Some of the search results would be articles written by female Pakistani journalists – including myself – who focus on gender issues. I recall reporting on the gender gap in employment in Pakistan, when the country was ranked 2nd from the bottom in a study of 135 countries (World Economic Forum’s Global Gender Gap Report).

What is encouraging is that Pakistan has a vibrant and growing regional language media, often braver than mainstream media. Women from conservative, under-privileged or rural backgrounds are also venturing into it.

Stakeholders in peace

On the surface, it looks like it is all bad news, especially for female journalists. Despite the harsh working conditiones (low salaries, stress, violence), the fact remains that more and more women are joining media in Pakistan. And for a good reason. This is a country that has a story in every corner, waiting to be told. And women, by default, are great story-tellers. They also have so much to say, and are natural born “fixers”. Journalism is thus a great career choice for us.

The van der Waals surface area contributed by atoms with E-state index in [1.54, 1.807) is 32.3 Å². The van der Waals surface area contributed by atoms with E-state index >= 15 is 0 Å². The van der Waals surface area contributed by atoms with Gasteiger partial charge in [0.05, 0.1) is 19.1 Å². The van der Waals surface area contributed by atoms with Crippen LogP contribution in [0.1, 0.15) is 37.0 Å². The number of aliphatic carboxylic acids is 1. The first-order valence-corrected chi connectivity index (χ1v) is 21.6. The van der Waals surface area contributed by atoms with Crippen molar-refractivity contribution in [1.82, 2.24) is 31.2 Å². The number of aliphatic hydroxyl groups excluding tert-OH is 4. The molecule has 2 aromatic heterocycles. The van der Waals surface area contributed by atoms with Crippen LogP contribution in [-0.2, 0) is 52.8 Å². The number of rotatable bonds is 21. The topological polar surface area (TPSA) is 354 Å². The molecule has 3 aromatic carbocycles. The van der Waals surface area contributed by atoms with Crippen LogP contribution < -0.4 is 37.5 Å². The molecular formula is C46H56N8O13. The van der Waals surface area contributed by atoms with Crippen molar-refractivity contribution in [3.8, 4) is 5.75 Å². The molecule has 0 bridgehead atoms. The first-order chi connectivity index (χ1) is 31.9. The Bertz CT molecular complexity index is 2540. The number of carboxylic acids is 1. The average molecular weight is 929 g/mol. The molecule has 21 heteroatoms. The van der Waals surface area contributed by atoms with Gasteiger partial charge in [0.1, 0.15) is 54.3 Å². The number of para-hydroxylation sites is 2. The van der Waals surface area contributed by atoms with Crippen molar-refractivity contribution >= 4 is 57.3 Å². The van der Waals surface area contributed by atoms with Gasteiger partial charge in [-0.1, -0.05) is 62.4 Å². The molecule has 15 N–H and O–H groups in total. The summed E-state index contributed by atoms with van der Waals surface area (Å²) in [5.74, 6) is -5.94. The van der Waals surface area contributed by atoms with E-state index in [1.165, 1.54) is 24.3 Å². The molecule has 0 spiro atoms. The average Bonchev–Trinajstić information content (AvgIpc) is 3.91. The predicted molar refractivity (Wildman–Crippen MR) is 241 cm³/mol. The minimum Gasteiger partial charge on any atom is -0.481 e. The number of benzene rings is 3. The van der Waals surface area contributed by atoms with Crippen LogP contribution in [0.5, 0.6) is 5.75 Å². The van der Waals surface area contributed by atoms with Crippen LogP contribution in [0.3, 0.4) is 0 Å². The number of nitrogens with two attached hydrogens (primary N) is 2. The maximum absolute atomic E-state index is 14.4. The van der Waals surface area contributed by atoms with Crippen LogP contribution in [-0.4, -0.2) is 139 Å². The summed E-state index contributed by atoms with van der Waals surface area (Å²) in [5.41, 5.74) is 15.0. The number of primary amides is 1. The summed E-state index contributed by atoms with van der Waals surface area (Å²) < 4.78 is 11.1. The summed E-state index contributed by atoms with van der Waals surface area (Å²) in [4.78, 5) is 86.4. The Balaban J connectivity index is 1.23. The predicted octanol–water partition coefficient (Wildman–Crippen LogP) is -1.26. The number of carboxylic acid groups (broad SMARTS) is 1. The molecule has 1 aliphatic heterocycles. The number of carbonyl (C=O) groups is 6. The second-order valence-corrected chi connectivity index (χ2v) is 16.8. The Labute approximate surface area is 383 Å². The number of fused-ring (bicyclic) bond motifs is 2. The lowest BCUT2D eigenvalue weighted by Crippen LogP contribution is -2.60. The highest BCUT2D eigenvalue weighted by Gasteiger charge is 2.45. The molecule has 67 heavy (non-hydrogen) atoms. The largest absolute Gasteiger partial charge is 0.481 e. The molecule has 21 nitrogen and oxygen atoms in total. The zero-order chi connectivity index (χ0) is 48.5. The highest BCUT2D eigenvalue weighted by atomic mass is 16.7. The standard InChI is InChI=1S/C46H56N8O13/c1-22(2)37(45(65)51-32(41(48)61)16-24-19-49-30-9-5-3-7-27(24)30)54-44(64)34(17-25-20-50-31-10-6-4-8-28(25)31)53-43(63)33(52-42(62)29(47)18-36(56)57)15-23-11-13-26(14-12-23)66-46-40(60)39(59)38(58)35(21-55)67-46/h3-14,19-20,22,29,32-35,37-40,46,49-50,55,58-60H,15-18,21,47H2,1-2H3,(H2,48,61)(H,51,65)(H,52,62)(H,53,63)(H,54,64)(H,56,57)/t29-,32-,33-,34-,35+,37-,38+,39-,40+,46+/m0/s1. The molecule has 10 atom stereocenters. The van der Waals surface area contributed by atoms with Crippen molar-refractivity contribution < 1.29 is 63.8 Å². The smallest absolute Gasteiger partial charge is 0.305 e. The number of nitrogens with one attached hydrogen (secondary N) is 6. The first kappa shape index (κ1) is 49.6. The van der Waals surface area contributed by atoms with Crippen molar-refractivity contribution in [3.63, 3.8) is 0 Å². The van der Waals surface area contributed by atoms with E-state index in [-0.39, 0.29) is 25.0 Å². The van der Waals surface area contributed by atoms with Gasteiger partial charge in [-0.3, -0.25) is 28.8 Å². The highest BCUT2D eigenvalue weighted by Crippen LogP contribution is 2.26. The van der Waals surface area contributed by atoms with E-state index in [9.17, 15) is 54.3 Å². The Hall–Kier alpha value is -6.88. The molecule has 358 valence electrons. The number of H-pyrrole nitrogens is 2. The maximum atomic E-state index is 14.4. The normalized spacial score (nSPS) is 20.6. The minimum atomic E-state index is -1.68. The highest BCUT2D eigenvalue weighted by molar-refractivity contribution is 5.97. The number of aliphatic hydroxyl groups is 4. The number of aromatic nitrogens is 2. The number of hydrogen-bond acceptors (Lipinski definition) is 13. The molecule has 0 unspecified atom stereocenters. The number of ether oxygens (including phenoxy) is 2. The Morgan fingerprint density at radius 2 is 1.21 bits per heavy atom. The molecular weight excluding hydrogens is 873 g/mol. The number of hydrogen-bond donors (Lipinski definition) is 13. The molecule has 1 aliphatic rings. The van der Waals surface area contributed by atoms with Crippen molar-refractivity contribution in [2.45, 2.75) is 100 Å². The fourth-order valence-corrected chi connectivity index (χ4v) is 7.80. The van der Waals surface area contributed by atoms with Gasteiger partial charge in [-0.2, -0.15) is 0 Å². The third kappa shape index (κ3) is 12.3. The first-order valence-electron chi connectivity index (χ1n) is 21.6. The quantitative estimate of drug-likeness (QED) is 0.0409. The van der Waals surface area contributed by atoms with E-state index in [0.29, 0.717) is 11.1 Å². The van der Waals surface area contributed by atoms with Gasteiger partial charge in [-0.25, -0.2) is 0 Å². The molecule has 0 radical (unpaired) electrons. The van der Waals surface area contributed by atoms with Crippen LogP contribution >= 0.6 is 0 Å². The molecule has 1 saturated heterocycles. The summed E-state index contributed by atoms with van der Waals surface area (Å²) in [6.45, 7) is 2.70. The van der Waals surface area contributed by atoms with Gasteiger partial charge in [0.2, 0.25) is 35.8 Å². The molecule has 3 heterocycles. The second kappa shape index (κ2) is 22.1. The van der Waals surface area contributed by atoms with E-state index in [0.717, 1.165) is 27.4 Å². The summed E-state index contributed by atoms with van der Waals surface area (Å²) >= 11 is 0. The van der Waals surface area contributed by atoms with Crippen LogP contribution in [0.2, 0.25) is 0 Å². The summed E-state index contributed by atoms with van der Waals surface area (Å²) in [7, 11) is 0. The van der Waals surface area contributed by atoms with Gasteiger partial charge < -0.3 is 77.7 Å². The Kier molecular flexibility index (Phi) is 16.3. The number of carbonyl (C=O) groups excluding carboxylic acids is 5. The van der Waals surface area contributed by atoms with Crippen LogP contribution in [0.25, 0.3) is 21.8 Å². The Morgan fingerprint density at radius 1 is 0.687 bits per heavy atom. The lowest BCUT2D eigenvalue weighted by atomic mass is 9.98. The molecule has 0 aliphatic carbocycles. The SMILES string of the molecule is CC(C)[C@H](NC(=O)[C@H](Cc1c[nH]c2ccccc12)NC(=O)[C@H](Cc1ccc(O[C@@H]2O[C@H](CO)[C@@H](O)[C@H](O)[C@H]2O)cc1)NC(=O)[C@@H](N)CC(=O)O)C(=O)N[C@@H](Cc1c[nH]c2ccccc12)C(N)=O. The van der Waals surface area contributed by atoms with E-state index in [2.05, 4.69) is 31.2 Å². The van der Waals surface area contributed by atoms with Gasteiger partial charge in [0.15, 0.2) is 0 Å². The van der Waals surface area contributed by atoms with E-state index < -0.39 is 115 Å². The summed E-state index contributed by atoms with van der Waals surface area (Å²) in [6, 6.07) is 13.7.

Pakistan’s situation, of late has unearthed some new fields and exposed some voids waiting to be filled by reporters, who can choose them as their niches in the world of journalism. With the risk of sounding cliche, there are the proverbial “silver linings” to this mayhem.

Here’s an example of one of the new beats opening up before women journalists: If earlier I was writing features just focusing on reproductive health and family planning, I now focus on how the security crises have affected women in conflict-ridden parts of the country. If roads are blown up and the infrastructure is damaged, women end up paying the highest price. For example, women in such areas would not be able to access hospitals for childbirth, and female doctors, for safety reasons, cannot travel to conflict zones. All this needs to be highlighted. And women reporters do that well.

Inside Story – Who in Pakistan should have protected Malala?
In times of conflict, the vulnerable sections of society like women and children, are most impacted by displacement and losing the men in their lives. Women, as stakeholders in peace processes at any level, are often ignored. Their voice needs to be heard. Over time, the importance of this particular “beat” or focus as a journalist became obvious to me.